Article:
Article

Nature 434, 338-345 (17 March 2005) | doi:10.1038/nature03441; Received 23 November 2004; Accepted 9 February 2005; Published online 27 February 2005

Systematic discovery of regulatory motifs in human promoters and 3' UTRs by comparison of several mammals

Xiaohui Xie1, Jun Lu1, E. J. Kulbokas1, Todd R. Golub1, Vamsi Mootha1, Kerstin Lindblad-Toh1, Eric S. Lander1,2,4 & Manolis Kellis1,3,4

  1. Broad Institute of MIT and Harvard, Cambridge, Massachusetts 02141, USA
  2. Whitehead Institute for Biomedical Research, Cambridge, Massachusetts 02139, USA
  3. Computer Science and Artificial Intelligence Laboratory, Massachusetts Institute of Technology, Cambridge, Massachusetts 02139, USA
  4. These authors contributed equally to this work

Correspondence to: Eric S. Lander1,2,4Manolis Kellis1,3,4 Correspondence and requests for materials should be addressed to M.K. (Email: manoli@mit.edu) or E.S.L. (Email: lander@broad.mit.edu).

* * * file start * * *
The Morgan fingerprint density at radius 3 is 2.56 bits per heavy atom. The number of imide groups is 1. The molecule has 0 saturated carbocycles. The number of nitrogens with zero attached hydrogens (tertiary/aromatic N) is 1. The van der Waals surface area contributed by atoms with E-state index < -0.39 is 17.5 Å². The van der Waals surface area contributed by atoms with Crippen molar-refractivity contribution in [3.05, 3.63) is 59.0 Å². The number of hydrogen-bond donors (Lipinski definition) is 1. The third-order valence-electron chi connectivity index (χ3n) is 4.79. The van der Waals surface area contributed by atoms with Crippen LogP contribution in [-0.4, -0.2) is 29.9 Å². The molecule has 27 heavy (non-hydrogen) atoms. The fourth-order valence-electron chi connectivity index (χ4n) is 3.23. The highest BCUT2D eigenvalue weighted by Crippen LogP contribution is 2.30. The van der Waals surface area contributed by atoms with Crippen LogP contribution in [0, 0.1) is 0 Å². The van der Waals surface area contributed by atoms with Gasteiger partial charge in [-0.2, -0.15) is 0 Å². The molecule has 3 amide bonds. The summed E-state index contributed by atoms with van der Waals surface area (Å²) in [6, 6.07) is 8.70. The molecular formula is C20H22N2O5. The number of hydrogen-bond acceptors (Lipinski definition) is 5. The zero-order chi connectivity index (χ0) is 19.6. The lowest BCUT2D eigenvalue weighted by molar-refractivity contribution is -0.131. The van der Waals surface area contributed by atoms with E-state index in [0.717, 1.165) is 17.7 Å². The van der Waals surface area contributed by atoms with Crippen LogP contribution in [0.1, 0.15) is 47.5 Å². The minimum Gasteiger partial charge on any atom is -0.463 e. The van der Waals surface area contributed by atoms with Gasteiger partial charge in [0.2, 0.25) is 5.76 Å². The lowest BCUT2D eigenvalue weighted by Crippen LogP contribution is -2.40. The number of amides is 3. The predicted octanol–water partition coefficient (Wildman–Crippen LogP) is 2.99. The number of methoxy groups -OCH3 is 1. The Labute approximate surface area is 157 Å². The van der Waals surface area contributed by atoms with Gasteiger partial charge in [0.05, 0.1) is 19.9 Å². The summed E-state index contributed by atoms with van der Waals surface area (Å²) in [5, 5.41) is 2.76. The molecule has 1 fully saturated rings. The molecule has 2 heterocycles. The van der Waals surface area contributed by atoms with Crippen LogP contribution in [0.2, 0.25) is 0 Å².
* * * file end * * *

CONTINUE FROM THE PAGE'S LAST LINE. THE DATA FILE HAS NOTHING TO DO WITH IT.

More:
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Comprehensive identification of all functional elements encoded in the human genome is a fundamental need in biomedical research. Here, we present a comparative analysis of the human, mouse, rat and dog genomes to create a systematic catalogue of common regulatory motifs in promoters and 3' untranslated regions (3' UTRs). The promoter analysis yields 174 candidate motifs, including most previously known transcription-factor binding sites and 105 new motifs. The 3'-UTR analysis yields 106 motifs likely to be involved in post-transcriptional regulation. Nearly one-half are associated with microRNAs (miRNAs), leading to the discovery of many new miRNA genes and their likely target genes. Our results suggest that previous estimates of the number of human miRNA genes were low, and that miRNAs regulate at least 20% of human genes. The overall results provide a systematic view of gene regulation in the human, which will be refined as additional mammalian genomes become available.

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